Criteria and conditions

Slovenia

Country Report: Criteria and conditions Last updated: 30/11/20

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Eligible family members

 

Family members with whom the beneficiary of refugee status or subsidiary protection status can be reunited are:[1]

  • The spouse, registered partner or partner with whom the applicant for family reunification has been living in a long term relationship;
  • Minor unmarried children, minor unmarried children of the spouse, registered partner or partner with whom the applicant has been living in a long term relationship;
  • Adult children and parents of the applicant or the spouse, registered partner or partner with whom the applicant has been living in a long term relationship, if the applicant or the spouse, registered partner or partner with whom the applicant has been living in a long-term relationship is obliged to support them under the law of his or her country; and
  • Parents of an unaccompanied child.[2]

In exceptional cases, the determining authority can also consider other relatives if special circumstances speak in favour of family reunification in the Republic of Slovenia. Special circumstances exist when there is a family community established between other relatives, which is essentially similar to and has the same function as a primary family, especially in terms of genuine family ties, physical care, security, protection, emotional support and financial dependence.[3] This provision was included in the law on the basis of a Constitutional Court decision from January 2015.[4]

 

Conditions and procedure

 

Generally, there is no waiting period for a beneficiary of international protection to apply for family reunification after being granted international protection status. The only exception is made in the law for beneficiaries who have been granted subsidiary protection for one year – they obtain the right to family reunification after their status is extended. On the other hand, persons with refugee status and subsidiary protection longer than one year can apply for family reunification immediately after being granted status. There is no other differences regarding the criteria and conditions for family reunification between persons with refugee status and subsidiary protection status.

Both persons enjoying refugee status and subsidiary protection have to apply for family reunification within 90 days since the recognition of their status (or extension of subsidiary protection status if it was granted for one year) in order to enjoy the more favourable conditions available to beneficiaries of international protection. In case the beneficiary does not apply in 90 days, the family member must meet the general conditions for family reunification: possession of a valid passport, health insurance and sufficient financial means.[5]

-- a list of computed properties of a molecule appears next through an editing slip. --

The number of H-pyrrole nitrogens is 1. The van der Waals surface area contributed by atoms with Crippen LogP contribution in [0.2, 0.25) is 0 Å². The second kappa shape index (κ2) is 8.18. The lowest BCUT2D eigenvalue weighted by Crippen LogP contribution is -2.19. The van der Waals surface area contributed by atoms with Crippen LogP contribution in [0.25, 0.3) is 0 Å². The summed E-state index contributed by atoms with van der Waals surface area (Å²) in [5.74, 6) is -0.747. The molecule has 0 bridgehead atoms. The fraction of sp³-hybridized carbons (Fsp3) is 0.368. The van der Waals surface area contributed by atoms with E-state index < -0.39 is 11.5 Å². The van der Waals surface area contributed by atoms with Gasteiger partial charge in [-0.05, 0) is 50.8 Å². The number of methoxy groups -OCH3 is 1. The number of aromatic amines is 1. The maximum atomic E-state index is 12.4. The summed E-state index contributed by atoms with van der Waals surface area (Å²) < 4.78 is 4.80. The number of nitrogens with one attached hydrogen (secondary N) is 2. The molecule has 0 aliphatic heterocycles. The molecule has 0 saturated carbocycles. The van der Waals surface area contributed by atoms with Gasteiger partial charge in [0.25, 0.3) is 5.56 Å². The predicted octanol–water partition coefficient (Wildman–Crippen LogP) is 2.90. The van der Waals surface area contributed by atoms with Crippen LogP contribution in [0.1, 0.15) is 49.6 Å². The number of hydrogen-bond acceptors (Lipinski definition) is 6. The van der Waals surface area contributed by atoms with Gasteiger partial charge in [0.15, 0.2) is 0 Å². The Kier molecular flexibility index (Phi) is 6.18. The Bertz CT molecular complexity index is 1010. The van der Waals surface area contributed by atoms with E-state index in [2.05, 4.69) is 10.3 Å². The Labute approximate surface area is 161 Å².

In 2018, 59 applications for family reunification were submitted out of which 50 were submitted by persons with refugee status and nine by persons with subsidiary protection. Decisions were taken regarding 27 applications for family reunification. Nine persons were granted permanent resident permits and nine applications for family reunification were rejected. Nine procedures were stopped.[6]

In 2019, 38 applications for family reunification were submitted. 31 were submitted by persons with refugee status and seven were submitted by persons with subsidiary protection. The Ministry for the Interior took 52 decisions on family reunification in 2019. 37 applications for family reunification were granted, out of which 29 were granted to persons with refugee status and eight to persons with subsidiary protection. Three applications were rejected, seven were dismissed and five procedures were stopped.[7]

The authorities impose strict criteria regarding required documents for establishing identity of and links with family members, which can be problematic for citizens of countries where the acquisition of the official documents is difficult or impossible.

 


[1] Articles 47.a(2) and 47.b(2) Aliens Act.

[2]There has not been any change in practice witnessed since the CJEU ruling in Case C-550/16 A.S., Judgment of 12 April 2018, EDAL, available at: https://bit.ly/2ARhyI0.

[3]  Articles 47.a(4) and 47.b(4) Aliens Act.

[4] Constitutional Court, Decision U-I-309/13, 14 January 2015, available at: http://bit.ly/1VwZJ4G.

[5]  Articles 47.a(7) and 47.b(6) Aliens Act.

[6]  Information provided by the Migration Office, February 2019.

[7] Official statistics provided by the Migration Office, February 2020.

 

Table of contents

  • Statistics
  • Overview of the legal framework
  • Overview of the main changes since the first report
  • Asylum Procedure
  • Reception Conditions
  • Detention of Asylum Seekers
  • Content of International Protection
  • ANNEX I – Transposition of the CEAS in national legislation